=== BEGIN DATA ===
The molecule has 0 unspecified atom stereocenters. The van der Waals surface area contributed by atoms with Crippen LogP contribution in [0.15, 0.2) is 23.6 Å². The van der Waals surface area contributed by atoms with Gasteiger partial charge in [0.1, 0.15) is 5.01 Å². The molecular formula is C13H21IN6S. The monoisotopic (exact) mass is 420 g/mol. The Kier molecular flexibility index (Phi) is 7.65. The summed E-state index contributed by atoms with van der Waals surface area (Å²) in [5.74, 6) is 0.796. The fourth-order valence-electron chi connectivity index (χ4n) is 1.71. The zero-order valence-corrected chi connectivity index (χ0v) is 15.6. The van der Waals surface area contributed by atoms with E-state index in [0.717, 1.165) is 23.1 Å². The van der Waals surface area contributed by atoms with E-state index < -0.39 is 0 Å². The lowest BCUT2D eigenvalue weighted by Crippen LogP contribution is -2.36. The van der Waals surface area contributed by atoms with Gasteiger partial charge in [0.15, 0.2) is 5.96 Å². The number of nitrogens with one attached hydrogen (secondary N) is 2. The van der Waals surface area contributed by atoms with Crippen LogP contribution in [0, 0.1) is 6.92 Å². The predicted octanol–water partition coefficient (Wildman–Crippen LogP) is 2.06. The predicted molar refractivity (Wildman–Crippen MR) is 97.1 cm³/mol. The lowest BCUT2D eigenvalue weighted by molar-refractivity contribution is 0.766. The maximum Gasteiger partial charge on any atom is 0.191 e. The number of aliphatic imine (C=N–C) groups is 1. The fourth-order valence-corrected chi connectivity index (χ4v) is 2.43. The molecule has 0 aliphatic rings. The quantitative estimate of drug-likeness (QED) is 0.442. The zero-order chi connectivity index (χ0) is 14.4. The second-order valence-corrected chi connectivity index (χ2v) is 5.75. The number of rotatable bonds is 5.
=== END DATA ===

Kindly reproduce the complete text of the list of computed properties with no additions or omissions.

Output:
The molecule has 0 unspecified atom stereocenters. The van der Waals surface area contributed by atoms with Crippen LogP contribution in [0.15, 0.2) is 23.6 Å². The van der Waals surface area contributed by atoms with Gasteiger partial charge in [0.1, 0.15) is 5.01 Å². The molecular formula is C13H21IN6S. The monoisotopic (exact) mass is 420 g/mol. The Kier molecular flexibility index (Phi) is 7.65. The summed E-state index contributed by atoms with van der Waals surface area (Å²) in [5.74, 6) is 0.796. The fourth-order valence-electron chi connectivity index (χ4n) is 1.71. The zero-order valence-corrected chi connectivity index (χ0v) is 15.6. The van der Waals surface area contributed by atoms with E-state index in [0.717, 1.165) is 23.1 Å². The van der Waals surface area contributed by atoms with E-state index < -0.39 is 0 Å². The lowest BCUT2D eigenvalue weighted by Crippen LogP contribution is -2.36. The van der Waals surface area contributed by atoms with Gasteiger partial charge in [0.15, 0.2) is 5.96 Å². The number of nitrogens with one attached hydrogen (secondary N) is 2. The van der Waals surface area contributed by atoms with Crippen LogP contribution in [0, 0.1) is 6.92 Å². The predicted octanol–water partition coefficient (Wildman–Crippen LogP) is 2.06. The predicted molar refractivity (Wildman–Crippen MR) is 97.1 cm³/mol. The lowest BCUT2D eigenvalue weighted by molar-refractivity contribution is 0.766. The maximum Gasteiger partial charge on any atom is 0.191 e. The number of aliphatic imine (C=N–C) groups is 1. The fourth-order valence-corrected chi connectivity index (χ4v) is 2.43. The molecule has 0 aliphatic rings. The quantitative estimate of drug-likeness (QED) is 0.442. The zero-order chi connectivity index (χ0) is 14.4. The second-order valence-corrected chi connectivity index (χ2v) is 5.75. The number of rotatable bonds is 5.